Wednesday, March 8, 2017
I thought of an analogy for people who donate their books to the library and ask for a receipt. The other day in this space I was getting rather worked up over the donation receipts we give at the library I work at. I found that the pure and generous act of freely donating things for the benefit of the library is turned on its head by the donation receipt, and the gift is made into a transaction.
So picture this:
It is your birthday.
A casual friend, or maybe even just a warm acquaintance, comes to you with a little wrapped parcel. "I heard it was your birthday." They say. "And I thought I'd get you a little something."
You are touched. You open it up at their urging. Inside it really is a trifle, but it is so nice that they thought of you. You don't get many gifts any more and you're moved by the simple gesture. "Thank you so much!" You cry out, filled with warmth.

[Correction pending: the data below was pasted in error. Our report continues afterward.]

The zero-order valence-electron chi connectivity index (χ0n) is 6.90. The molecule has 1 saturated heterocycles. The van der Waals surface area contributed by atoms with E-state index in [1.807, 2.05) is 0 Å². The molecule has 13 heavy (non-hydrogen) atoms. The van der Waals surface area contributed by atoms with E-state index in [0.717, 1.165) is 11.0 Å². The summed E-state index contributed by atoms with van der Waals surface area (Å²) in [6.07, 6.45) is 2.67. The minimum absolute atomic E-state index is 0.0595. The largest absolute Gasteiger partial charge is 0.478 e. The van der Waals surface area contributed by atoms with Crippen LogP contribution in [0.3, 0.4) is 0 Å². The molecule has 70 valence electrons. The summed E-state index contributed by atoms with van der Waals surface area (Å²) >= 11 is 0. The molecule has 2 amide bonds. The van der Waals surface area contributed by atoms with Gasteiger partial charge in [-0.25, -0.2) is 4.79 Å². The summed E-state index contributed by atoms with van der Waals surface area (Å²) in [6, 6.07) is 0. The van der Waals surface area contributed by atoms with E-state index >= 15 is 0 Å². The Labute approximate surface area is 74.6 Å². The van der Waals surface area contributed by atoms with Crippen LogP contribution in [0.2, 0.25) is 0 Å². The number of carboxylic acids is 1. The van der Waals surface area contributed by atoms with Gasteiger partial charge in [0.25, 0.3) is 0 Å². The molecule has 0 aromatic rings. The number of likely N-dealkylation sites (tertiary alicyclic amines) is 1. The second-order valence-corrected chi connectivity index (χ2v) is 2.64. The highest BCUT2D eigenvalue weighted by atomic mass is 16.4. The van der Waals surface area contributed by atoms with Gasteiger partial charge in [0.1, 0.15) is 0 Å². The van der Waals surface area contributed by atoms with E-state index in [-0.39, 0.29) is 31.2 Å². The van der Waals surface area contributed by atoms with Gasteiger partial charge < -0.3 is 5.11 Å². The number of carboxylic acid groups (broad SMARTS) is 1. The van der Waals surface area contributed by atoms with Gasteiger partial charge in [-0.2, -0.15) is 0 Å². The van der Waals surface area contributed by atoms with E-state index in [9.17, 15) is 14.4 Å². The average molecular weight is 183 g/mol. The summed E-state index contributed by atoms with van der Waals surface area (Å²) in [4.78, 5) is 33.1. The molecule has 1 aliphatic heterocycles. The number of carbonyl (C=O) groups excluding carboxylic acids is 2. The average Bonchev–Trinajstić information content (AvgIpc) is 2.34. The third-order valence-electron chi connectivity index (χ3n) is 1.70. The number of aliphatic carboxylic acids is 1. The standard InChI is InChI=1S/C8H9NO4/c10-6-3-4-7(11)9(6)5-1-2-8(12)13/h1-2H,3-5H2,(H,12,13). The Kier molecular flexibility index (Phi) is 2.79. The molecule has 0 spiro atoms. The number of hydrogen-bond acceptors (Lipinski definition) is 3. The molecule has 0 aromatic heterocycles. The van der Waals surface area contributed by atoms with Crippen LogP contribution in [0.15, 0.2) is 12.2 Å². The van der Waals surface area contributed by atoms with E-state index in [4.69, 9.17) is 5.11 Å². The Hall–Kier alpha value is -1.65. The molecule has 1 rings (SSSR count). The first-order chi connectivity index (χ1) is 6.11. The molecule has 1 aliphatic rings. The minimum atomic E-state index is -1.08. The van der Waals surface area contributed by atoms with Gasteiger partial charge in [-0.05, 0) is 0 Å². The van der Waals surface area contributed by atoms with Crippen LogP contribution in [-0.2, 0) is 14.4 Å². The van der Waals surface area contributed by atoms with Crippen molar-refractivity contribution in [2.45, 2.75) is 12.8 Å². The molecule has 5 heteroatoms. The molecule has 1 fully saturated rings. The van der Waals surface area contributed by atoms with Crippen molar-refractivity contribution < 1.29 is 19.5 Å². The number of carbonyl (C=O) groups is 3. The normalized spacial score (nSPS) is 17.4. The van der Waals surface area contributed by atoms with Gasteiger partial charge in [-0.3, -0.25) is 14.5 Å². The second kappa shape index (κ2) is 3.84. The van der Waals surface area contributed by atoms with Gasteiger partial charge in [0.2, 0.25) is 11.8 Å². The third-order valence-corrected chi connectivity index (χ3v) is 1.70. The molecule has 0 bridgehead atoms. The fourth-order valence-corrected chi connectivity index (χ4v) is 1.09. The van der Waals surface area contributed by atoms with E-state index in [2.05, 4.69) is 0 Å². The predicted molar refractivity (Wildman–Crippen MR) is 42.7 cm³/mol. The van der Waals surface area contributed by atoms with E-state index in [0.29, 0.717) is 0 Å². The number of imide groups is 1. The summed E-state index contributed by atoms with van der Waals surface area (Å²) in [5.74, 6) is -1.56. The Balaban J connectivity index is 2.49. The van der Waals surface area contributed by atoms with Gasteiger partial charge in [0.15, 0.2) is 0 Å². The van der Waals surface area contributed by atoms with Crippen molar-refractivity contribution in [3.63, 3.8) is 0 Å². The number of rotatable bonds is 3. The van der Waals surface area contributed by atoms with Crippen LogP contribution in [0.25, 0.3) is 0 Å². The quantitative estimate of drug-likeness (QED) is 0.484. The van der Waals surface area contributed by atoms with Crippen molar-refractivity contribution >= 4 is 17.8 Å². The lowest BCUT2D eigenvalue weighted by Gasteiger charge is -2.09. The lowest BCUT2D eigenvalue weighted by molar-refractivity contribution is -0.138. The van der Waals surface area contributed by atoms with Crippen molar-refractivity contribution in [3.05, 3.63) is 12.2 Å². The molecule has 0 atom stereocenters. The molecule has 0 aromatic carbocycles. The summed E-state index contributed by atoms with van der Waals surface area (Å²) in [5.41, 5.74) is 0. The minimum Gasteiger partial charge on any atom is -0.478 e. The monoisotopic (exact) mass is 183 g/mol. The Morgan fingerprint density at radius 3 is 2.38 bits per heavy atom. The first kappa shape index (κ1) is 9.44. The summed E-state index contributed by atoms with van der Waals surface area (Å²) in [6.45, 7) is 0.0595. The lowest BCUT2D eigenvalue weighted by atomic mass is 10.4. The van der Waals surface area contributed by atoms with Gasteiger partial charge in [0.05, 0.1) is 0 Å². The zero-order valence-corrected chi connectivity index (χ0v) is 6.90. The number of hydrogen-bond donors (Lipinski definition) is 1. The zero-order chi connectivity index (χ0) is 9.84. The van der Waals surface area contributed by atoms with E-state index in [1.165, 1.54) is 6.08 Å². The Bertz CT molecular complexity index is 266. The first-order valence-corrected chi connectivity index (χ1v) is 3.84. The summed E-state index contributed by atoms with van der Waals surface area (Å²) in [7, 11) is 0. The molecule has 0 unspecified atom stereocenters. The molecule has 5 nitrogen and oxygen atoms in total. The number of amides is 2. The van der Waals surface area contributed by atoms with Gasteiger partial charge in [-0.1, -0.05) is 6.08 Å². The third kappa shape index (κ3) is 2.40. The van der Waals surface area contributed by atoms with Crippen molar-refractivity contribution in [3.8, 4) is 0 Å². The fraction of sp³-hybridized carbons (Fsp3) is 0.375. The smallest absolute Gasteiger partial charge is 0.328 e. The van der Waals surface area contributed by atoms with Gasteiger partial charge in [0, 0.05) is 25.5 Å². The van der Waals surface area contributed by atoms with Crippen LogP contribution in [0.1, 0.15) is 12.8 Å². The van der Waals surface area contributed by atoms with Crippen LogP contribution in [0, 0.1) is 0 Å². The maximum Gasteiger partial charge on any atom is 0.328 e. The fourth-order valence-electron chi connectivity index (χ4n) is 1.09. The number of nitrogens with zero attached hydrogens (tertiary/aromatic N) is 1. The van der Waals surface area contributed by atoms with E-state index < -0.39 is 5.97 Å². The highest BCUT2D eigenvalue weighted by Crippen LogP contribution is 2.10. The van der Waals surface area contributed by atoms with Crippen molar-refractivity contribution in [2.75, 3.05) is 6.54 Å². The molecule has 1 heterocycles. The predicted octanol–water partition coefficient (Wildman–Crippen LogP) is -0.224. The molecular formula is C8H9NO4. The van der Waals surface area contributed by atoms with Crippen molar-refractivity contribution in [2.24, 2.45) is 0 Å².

"You're welcome!" They say, moved in their own way by how touched you are. "Now will you just sign here that you received this gift? I'd like a record of this. Also, put down your email address. I think I can get something like a hundred shopper points for every one of these I give as a gift."
You're not so touched anymore, are you?
And so though I understand the reasoning, I am opposed to the tax deductible charitable gift. Yes, as a people we want to encourage charity, even, in a way, to subsidize it. But I say let's just let charity be charity and not a loophole, a scheme, or a prudent management tool.
But what do I know? I hardly donate anything. I mean, other than this blog, my great open gift to the world, for which I expect no remuneration.
Anyway, I hope you enjoyed it today. Please remember to sign my reader's receipt before you head off to check the weather. I need it for tax purposes. Thank you.
I have read this,